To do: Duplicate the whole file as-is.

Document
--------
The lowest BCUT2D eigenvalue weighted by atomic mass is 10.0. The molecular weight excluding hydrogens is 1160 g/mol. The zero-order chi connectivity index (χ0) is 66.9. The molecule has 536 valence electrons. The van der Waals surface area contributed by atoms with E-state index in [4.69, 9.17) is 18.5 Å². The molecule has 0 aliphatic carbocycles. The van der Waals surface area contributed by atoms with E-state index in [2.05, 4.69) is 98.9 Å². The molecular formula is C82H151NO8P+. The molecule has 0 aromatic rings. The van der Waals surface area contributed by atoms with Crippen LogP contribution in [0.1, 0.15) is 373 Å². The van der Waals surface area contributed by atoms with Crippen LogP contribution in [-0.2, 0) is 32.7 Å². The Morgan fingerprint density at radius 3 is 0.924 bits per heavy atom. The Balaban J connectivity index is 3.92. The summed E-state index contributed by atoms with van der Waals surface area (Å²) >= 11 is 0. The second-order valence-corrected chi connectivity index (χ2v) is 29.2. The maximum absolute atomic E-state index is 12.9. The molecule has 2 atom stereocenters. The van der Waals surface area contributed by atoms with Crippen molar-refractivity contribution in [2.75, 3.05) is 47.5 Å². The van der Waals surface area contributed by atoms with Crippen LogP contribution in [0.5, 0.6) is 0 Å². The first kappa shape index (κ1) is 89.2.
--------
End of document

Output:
The lowest BCUT2D eigenvalue weighted by atomic mass is 10.0. The molecular weight excluding hydrogens is 1160 g/mol. The zero-order chi connectivity index (χ0) is 66.9. The molecule has 536 valence electrons. The van der Waals surface area contributed by atoms with E-state index in [4.69, 9.17) is 18.5 Å². The molecule has 0 aliphatic carbocycles. The van der Waals surface area contributed by atoms with E-state index in [2.05, 4.69) is 98.9 Å². The molecular formula is C82H151NO8P+. The molecule has 0 aromatic rings. The van der Waals surface area contributed by atoms with Crippen LogP contribution in [0.1, 0.15) is 373 Å². The van der Waals surface area contributed by atoms with Crippen LogP contribution in [-0.2, 0) is 32.7 Å². The Morgan fingerprint density at radius 3 is 0.924 bits per heavy atom. The Balaban J connectivity index is 3.92. The summed E-state index contributed by atoms with van der Waals surface area (Å²) >= 11 is 0. The second-order valence-corrected chi connectivity index (χ2v) is 29.2. The maximum absolute atomic E-state index is 12.9. The molecule has 2 atom stereocenters. The van der Waals surface area contributed by atoms with Crippen molar-refractivity contribution in [2.75, 3.05) is 47.5 Å². The van der Waals surface area contributed by atoms with Crippen LogP contribution in [0.5, 0.6) is 0 Å². The first kappa shape index (κ1) is 89.2.